Saturday, December 8, 2012

Major Online Pundits Discover Automation

I've heard this argument before, but here it is plainly stated from Matt Yglesias at Slate: The Jobs of Tomorrow Will Be Health Care Jobs
What will everyone do for work when everything is automated? They'll take care of old people and sick people, because people would rather interact with human beings if possible. How will we afford all this caretaking for the elderly? Because there will be so much automation that we'll enjoy lives of material plenty even with very little human work.
So there you have it the growth industry of the twenty-first century will be wiping old folk's asses for minimum wage. Problem solved. I wonder what will happen to those of us who may not actually want to stick catheters in grandma for a living? I guess we're screwed, aren't we? Unfortunately for us, the professional jobs of the future will be hoarded by the children of the wealthy and well-connected thanks to the costs and duration of higher education. Cleanup in aisle six!

But seriously, this calls for a major change in the economic paradigm. The thing about health care is that it is most needed by those who are least able to afford it (the elderly at the end of life and the poor). The traditional concept of capitalism - selling products and services to those who can afford them is completely upended. The only way the above could work is under a redistributionist paradigm (each according to his ability to each according to his need). Does that mean it's inevitable? Instead of worker uprisings, will the socialist revolution be brought about by the  aging of the population and the advance of medical technology?

And this blog entry by Bank of Sweden Prize winner Paul Krugman is a major step forward in recognizing the challenge placed by automation: Rise of the Robots:
Robots mean that labor costs don’t matter much, so you might as well locate in advanced countries with large markets and good infrastructure (which may soon not include us, but that’s another issue). On the other hand, it’s not good news for workers!

This is an old concern in economics; it’s “capital-biased technological change”, which tends to shift the distribution of income away from workers to the owners of capital.

If this is the wave of the future, it makes nonsense of just about all the conventional wisdom on reducing inequality. Better education won’t do much to reduce inequality if the big rewards simply go to those with the most assets. Creating an “opportunity society”, or whatever it is the likes of Paul Ryan etc. are selling this week, won’t do much if the most important asset you can have in life is, well, lots of assets inherited from your parents. And so on.

I think our eyes have been averted from the capital/labor dimension of inequality, for several reasons. It didn’t seem crucial back in the 1990s, and not enough people (me included!) have looked up to notice that things have changed. It has echoes of old-fashioned Marxism — which shouldn’t be a reason to ignore facts, but too often is. And it has really uncomfortable implications.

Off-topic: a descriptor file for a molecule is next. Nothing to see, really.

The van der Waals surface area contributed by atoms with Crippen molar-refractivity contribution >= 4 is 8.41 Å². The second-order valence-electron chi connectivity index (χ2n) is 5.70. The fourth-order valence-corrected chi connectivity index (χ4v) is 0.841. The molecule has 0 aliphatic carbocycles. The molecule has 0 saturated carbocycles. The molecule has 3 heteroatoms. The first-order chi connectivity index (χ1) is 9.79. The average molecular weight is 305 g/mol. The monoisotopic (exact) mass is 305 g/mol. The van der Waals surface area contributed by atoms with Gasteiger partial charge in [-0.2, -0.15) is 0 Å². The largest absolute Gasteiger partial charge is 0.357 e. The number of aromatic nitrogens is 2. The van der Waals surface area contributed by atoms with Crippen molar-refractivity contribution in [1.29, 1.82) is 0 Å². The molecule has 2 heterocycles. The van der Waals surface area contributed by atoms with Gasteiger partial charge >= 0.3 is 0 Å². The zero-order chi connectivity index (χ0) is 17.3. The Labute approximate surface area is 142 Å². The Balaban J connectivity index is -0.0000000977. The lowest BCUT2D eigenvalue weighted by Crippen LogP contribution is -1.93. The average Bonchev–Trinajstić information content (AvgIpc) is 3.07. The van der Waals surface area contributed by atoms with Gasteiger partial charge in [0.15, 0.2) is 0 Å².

But I think we’d better start paying attention to those implications.
When people of Krugman's influence start paying attention to those implications, that's a good sign.

3 comments:

  1. Health care is the bubble du juor. All you need to do is spend time at community college (as I have since May) to meet the absurd number of people returning to college to redirect into health care (whether it is nurses or doctors, or physical therapists or the menagerie of "technician" jobs).

    Medicare is a social transfer mechanism riddled with fraud and deliberate misrepresentation. The health care industry is wed to Medicare and attendant blind largesse. Medical care is so wildly overpriced that it defies rational sensibility.

    The actual future of health care, once the economics of generational coercion break down under the weight of arithmetic, is death panels for obese proles (but don't worry, our guilt will be assuaged knowing those folks bear responsibility for their lifestyle choices, tisk tisk), generally shorter life expectancies and concierge (read: cash only) health care for the rich.

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  2. Whenever you see ads on websites or on commercial radio enticing people into certain professions, you can be sure it's a scam. I have yet to hear an ad for becoming an engineer or lawyer on the radio or see it one a Web site, unlike nursing assistants or computer techs which are constantly flogged by for-profit diploma mills.

    The problem is you have people offering a service that everybody needs, because everyone has a body and will probably need medical help at some point, even if it's minor, but it's practitioners make too much for anyone to pay for it. How can people in a country where the median income is 50,000 or so (meaning half below that) pay for professional services from someone who earns anywhere from 250,000-500,000 dollars a year? Where does that money come from?

    Death panels are already here, doctor visits and life expectancy are already declining for the poorest members of society.

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